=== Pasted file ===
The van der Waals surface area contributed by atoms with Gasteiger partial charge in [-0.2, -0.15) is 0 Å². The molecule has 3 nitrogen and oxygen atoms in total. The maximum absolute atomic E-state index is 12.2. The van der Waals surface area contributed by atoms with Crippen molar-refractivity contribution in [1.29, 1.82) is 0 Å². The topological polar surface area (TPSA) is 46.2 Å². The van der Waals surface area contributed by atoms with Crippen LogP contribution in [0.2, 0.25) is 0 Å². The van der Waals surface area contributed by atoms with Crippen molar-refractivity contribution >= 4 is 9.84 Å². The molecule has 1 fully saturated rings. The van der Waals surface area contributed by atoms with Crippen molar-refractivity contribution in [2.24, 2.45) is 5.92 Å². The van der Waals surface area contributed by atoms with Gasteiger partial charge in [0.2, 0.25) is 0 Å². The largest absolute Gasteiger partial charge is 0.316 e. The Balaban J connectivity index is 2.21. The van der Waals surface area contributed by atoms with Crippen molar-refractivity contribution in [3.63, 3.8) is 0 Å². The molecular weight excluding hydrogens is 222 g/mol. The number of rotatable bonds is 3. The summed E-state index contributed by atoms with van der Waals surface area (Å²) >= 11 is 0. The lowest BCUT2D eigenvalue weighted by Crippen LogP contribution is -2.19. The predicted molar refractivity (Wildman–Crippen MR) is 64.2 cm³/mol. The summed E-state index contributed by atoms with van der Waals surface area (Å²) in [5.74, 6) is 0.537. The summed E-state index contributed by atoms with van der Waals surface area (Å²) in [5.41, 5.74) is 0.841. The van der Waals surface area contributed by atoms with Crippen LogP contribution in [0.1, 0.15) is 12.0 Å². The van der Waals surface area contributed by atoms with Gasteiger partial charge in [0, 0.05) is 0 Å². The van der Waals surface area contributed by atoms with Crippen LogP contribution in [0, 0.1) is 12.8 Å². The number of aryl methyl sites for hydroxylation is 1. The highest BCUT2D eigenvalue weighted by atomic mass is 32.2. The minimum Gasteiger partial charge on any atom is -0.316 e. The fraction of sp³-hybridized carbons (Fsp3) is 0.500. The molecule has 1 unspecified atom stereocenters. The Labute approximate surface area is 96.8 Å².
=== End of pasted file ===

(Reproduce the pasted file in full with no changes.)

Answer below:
The van der Waals surface area contributed by atoms with Gasteiger partial charge in [-0.2, -0.15) is 0 Å². The molecule has 3 nitrogen and oxygen atoms in total. The maximum absolute atomic E-state index is 12.2. The van der Waals surface area contributed by atoms with Crippen molar-refractivity contribution in [1.29, 1.82) is 0 Å². The topological polar surface area (TPSA) is 46.2 Å². The van der Waals surface area contributed by atoms with Crippen LogP contribution in [0.2, 0.25) is 0 Å². The van der Waals surface area contributed by atoms with Crippen molar-refractivity contribution >= 4 is 9.84 Å². The molecule has 1 fully saturated rings. The van der Waals surface area contributed by atoms with Crippen molar-refractivity contribution in [2.24, 2.45) is 5.92 Å². The van der Waals surface area contributed by atoms with Gasteiger partial charge in [0.2, 0.25) is 0 Å². The largest absolute Gasteiger partial charge is 0.316 e. The Balaban J connectivity index is 2.21. The van der Waals surface area contributed by atoms with Crippen molar-refractivity contribution in [3.63, 3.8) is 0 Å². The molecular weight excluding hydrogens is 222 g/mol. The number of rotatable bonds is 3. The summed E-state index contributed by atoms with van der Waals surface area (Å²) >= 11 is 0. The lowest BCUT2D eigenvalue weighted by Crippen LogP contribution is -2.19. The predicted molar refractivity (Wildman–Crippen MR) is 64.2 cm³/mol. The summed E-state index contributed by atoms with van der Waals surface area (Å²) in [5.74, 6) is 0.537. The summed E-state index contributed by atoms with van der Waals surface area (Å²) in [5.41, 5.74) is 0.841. The van der Waals surface area contributed by atoms with Crippen LogP contribution in [0.1, 0.15) is 12.0 Å². The van der Waals surface area contributed by atoms with Gasteiger partial charge in [0, 0.05) is 0 Å². The van der Waals surface area contributed by atoms with Crippen LogP contribution in [0, 0.1) is 12.8 Å². The number of aryl methyl sites for hydroxylation is 1. The highest BCUT2D eigenvalue weighted by atomic mass is 32.2. The minimum Gasteiger partial charge on any atom is -0.316 e. The fraction of sp³-hybridized carbons (Fsp3) is 0.500. The molecule has 1 unspecified atom stereocenters. The Labute approximate surface area is 96.8 Å².